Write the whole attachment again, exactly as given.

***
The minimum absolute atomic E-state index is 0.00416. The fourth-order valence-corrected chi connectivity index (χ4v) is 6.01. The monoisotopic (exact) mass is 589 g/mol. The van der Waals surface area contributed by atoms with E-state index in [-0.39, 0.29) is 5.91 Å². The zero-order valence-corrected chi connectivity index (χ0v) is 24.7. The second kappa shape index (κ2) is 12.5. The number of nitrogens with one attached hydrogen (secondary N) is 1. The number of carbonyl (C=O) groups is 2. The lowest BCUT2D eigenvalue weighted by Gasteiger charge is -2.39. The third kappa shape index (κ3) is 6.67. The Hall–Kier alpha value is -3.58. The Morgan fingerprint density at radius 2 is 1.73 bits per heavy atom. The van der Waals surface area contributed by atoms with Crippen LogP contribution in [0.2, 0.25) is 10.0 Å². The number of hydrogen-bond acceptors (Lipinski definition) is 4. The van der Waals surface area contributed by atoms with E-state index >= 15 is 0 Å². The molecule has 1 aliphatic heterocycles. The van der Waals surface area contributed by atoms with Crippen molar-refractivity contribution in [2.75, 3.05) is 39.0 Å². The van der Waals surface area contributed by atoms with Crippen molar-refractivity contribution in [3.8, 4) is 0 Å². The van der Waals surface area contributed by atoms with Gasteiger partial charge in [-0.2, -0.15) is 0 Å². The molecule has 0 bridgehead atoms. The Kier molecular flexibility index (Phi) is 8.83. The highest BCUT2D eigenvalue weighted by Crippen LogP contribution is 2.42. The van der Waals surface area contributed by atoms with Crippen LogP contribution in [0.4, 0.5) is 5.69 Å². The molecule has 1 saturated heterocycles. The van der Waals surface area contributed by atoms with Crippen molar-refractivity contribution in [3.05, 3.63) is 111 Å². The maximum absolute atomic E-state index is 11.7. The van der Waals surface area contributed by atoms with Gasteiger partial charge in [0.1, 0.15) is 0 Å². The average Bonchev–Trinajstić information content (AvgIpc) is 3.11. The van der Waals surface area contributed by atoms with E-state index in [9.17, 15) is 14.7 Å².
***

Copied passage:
The minimum absolute atomic E-state index is 0.00416. The fourth-order valence-corrected chi connectivity index (χ4v) is 6.01. The monoisotopic (exact) mass is 589 g/mol. The van der Waals surface area contributed by atoms with E-state index in [-0.39, 0.29) is 5.91 Å². The zero-order valence-corrected chi connectivity index (χ0v) is 24.7. The second kappa shape index (κ2) is 12.5. The number of nitrogens with one attached hydrogen (secondary N) is 1. The number of carbonyl (C=O) groups is 2. The lowest BCUT2D eigenvalue weighted by Gasteiger charge is -2.39. The third kappa shape index (κ3) is 6.67. The Hall–Kier alpha value is -3.58. The Morgan fingerprint density at radius 2 is 1.73 bits per heavy atom. The van der Waals surface area contributed by atoms with Crippen LogP contribution in [0.2, 0.25) is 10.0 Å². The number of hydrogen-bond acceptors (Lipinski definition) is 4. The van der Waals surface area contributed by atoms with E-state index >= 15 is 0 Å². The molecule has 1 aliphatic heterocycles. The van der Waals surface area contributed by atoms with Crippen molar-refractivity contribution in [2.75, 3.05) is 39.0 Å². The van der Waals surface area contributed by atoms with Crippen molar-refractivity contribution in [3.8, 4) is 0 Å². The van der Waals surface area contributed by atoms with Gasteiger partial charge in [-0.2, -0.15) is 0 Å². The molecule has 0 bridgehead atoms. The Kier molecular flexibility index (Phi) is 8.83. The highest BCUT2D eigenvalue weighted by Crippen LogP contribution is 2.42. The van der Waals surface area contributed by atoms with Crippen LogP contribution in [0.4, 0.5) is 5.69 Å². The molecule has 1 saturated heterocycles. The van der Waals surface area contributed by atoms with Crippen molar-refractivity contribution in [3.05, 3.63) is 111 Å². The maximum absolute atomic E-state index is 11.7. The van der Waals surface area contributed by atoms with Gasteiger partial charge in [0.1, 0.15) is 0 Å². The average Bonchev–Trinajstić information content (AvgIpc) is 3.11. The van der Waals surface area contributed by atoms with E-state index in [9.17, 15) is 14.7 Å².